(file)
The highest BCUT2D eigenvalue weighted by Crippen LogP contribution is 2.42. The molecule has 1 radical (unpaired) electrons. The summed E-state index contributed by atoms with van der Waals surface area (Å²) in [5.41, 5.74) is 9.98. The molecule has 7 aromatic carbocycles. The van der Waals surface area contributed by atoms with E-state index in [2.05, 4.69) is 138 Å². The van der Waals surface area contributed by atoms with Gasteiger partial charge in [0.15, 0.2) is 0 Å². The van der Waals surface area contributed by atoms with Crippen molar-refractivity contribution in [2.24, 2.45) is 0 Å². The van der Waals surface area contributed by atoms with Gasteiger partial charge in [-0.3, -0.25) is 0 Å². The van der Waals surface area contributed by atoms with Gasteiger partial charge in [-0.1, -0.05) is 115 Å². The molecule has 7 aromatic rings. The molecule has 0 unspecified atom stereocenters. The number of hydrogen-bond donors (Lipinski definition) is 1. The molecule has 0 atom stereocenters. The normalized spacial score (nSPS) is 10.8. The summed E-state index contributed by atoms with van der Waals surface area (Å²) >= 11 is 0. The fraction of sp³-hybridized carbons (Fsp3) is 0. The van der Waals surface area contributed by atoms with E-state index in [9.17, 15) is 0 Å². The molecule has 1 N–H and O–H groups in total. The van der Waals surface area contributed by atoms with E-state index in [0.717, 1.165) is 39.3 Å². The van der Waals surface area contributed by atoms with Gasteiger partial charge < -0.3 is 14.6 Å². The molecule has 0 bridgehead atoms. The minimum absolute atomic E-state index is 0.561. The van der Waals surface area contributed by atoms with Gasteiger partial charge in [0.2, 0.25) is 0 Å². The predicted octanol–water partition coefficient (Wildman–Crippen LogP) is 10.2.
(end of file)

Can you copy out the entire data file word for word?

The highest BCUT2D eigenvalue weighted by Crippen LogP contribution is 2.42. The molecule has 1 radical (unpaired) electrons. The summed E-state index contributed by atoms with van der Waals surface area (Å²) in [5.41, 5.74) is 9.98. The molecule has 7 aromatic carbocycles. The van der Waals surface area contributed by atoms with E-state index in [2.05, 4.69) is 138 Å². The van der Waals surface area contributed by atoms with Gasteiger partial charge in [0.15, 0.2) is 0 Å². The van der Waals surface area contributed by atoms with Crippen molar-refractivity contribution in [2.24, 2.45) is 0 Å². The van der Waals surface area contributed by atoms with Gasteiger partial charge in [-0.3, -0.25) is 0 Å². The van der Waals surface area contributed by atoms with Gasteiger partial charge in [-0.1, -0.05) is 115 Å². The molecule has 7 aromatic rings. The molecule has 0 unspecified atom stereocenters. The number of hydrogen-bond donors (Lipinski definition) is 1. The molecule has 0 atom stereocenters. The normalized spacial score (nSPS) is 10.8. The summed E-state index contributed by atoms with van der Waals surface area (Å²) >= 11 is 0. The fraction of sp³-hybridized carbons (Fsp3) is 0. The van der Waals surface area contributed by atoms with E-state index in [9.17, 15) is 0 Å². The molecule has 1 N–H and O–H groups in total. The van der Waals surface area contributed by atoms with E-state index in [0.717, 1.165) is 39.3 Å². The van der Waals surface area contributed by atoms with Gasteiger partial charge < -0.3 is 14.6 Å². The molecule has 0 bridgehead atoms. The minimum absolute atomic E-state index is 0.561. The van der Waals surface area contributed by atoms with Gasteiger partial charge in [0.2, 0.25) is 0 Å². The predicted octanol–water partition coefficient (Wildman–Crippen LogP) is 10.2.